Allergic To Your Pet? Here Are Ways To Cope

August 4, 2018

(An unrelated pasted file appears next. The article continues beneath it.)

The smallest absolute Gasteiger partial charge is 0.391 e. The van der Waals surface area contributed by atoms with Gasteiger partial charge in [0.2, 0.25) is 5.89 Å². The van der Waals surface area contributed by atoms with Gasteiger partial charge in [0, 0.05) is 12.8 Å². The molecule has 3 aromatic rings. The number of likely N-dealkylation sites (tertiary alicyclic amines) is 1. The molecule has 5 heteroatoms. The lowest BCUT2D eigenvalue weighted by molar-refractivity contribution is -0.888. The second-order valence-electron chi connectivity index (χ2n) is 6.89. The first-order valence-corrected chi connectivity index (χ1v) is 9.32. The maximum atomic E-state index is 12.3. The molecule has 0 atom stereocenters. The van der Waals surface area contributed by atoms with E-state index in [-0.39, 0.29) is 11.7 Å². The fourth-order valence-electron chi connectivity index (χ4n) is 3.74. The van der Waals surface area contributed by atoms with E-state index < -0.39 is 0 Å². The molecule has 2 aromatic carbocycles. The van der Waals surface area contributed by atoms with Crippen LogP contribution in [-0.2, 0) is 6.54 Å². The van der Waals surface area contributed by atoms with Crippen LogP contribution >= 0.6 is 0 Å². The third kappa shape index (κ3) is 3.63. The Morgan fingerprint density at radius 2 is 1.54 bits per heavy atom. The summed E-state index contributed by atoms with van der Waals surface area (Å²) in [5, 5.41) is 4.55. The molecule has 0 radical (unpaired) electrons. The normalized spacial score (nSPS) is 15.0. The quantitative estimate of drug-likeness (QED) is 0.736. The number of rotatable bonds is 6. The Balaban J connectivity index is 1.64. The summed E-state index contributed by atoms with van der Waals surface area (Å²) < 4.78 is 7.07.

Fortunately, I personally have never suffered from pet allergies. If I did, I could only persevere and control the symptoms. I love animals too much to consider a life without them. My friend, however, has three cats. She does have an allergic reaction. She uses a dehumidifier and will take medication when necessary. But she complains that she is always congested when at home, despite her efforts. She will not consider re-homing her cats. The culprits Pet dander is on just about every pet that we bring into our home: cats and dogs, birds, hamsters, ferrets. Dander has the potential to bring those susceptible down with an allergic reaction. But it is not the hair or even the flaky dander itself that creates havoc for allergy sufferers. It is a specific protein in the dander that people react to. Pet allergy-producing proteins, or allergens, are also found in a pet’s urine and saliva. Since these proteins are easily airborne, people can have an allergic reaction by entering a room, even if the pet is not nearby. Common symptoms of pet allergies are a stuffy nose and runny eyes, a mild and itchy throat, nasal congestion, and sneezing. A more severe asthma-like response can include coughing, wheezing, and shortness of breath. Typically, not everyone in a family is allergic to pets. One member might have inherited the family’s genetic predisposition to allergies. There is a higher risk of developing pet allergies if a person has other allergies or asthma. It is unclear why one person might have mild symptoms while another has a more severe and acute, asthma-like response. Best practices Fortunately there are many things that you can do to manage pet allergies. It is recommended that you visit an allergist to get a definite diagnosis that you are in fact allergic to pet dander. Allergists and pet allergy sufferers offer some tips: Controlling the environment — Keeping your bedroom pet-free can significantly decrease the presence of allergens. There is specific bedding available that is designed to be less permeable to allergens. You might consider a HEPA filter, which removes tiny airborne pollutants like dust mites, pollen, and pet dander from the air. Since dander is so airy, it can be filtered out of the air, reducing your exposure. In a specific area, stand-alone filters are typically more effective than an entire house HEPA system. Vacuum the bedroom frequently and change furnace filters to reduce dander in the air. Shampoo rugs frequently. Change your bedding, as well as your pet’s, frequently. Converting to a hard-surface floor and minimizing the amount of upholstered furniture will keep pet dander to a minimum. Personal care — Wash your hands after handling your pets. Washing the pet will decrease the amount of shed allergens, but this is a very short-term solution. It is more effective to wash your own hands and face after contact. And easier on the pet, particularly if it is a cat that does not appreciate frequent bathing! Over-the-counter medications, such as antihistamines, can relieve mild allergy symptoms such as nasal congestion and itchy eyes, but they will not help asthma-type symptoms such as wheezing and chest tightness. Consult with your primary care doctor or allergist if you are considering prescription allergy medication. When around pets long-term, allergy vaccines might be a consideration. These shots help you develop protective antibodies which prevent you from having an allergic reaction when exposed to an allergen. However, allergy shots are not a quick fix. It might be necessary to receive a year of weekly injections before converting to monthly maintenance doses, and then another three to five years of monthly shots before you no longer have allergy symptoms and do not need medication. Be aware of the environment — Even with excessive cleaning, there will be dander present. Pet allergens are sticky, making it easy for people to carry them on their clothes. This is why people with allergies will have symptoms even in a pet-free environment. When there are others in your presence who have pets, they will carry allergens. No amount of cleaning will eliminate all pet dander from an environment. Despite discussion that certain breeds of dogs such as poodles, terriers, and the hairless Chinese Crested are hypoallergenic, virtually anyone who has a pet allergy can be sensitive to any dog or cat. You might want to consider fostering a dog or cat to see how you or other family members react to a pet in your household before you make the lifetime commitment. Children will sometimes outgrow sensitivities, but for most allergy sufferers the condition is permanent and will not improve with time and exposure to a pet. Most people agree that the benefits of pet ownership outweigh the drawbacks of allergies. Research is proving that our excessive cleanliness is underexposing our immune system to common microbes in our environment. I knew this all along! As a child, I would play for hours in our backyard, which was filled with ash. I would perspire and come in black, from head to toe. I remember my mother dragging me upstairs for a bath. She was mortified that the dark-haired little girl she had longed to dress up turned out to be such a little tomboy who preferred to play with bugs rather than dolls! But I am convinced this contributed to building a strong immune system and my lack of allergies. If your pet rides in the car, consider using washable seat covers. You might consider taking a probiotic supplement daily, as healthy gut bacteria is important for proper immune system function. There are no widely agreed-upon allergy-friendly cat breeds. Some non-shedding dog breeds include: Bedlington Terrier, Bichon Frise, Lhasa Apso, Maltese, Poodle, and Yorkshire Terrier, just to name a few. In conclusion, if you or someone in your family has pet allergies, please do your homework before incorporating a pet into your household. When effectively prepared, you can live a healthy and happy life with your beloved pet. Dog bless. Resources: Pet WebMD, Happy Pets/Dr. Karen Becker Judy Endo writes about pets. Contact her at judyendo@outlook.com.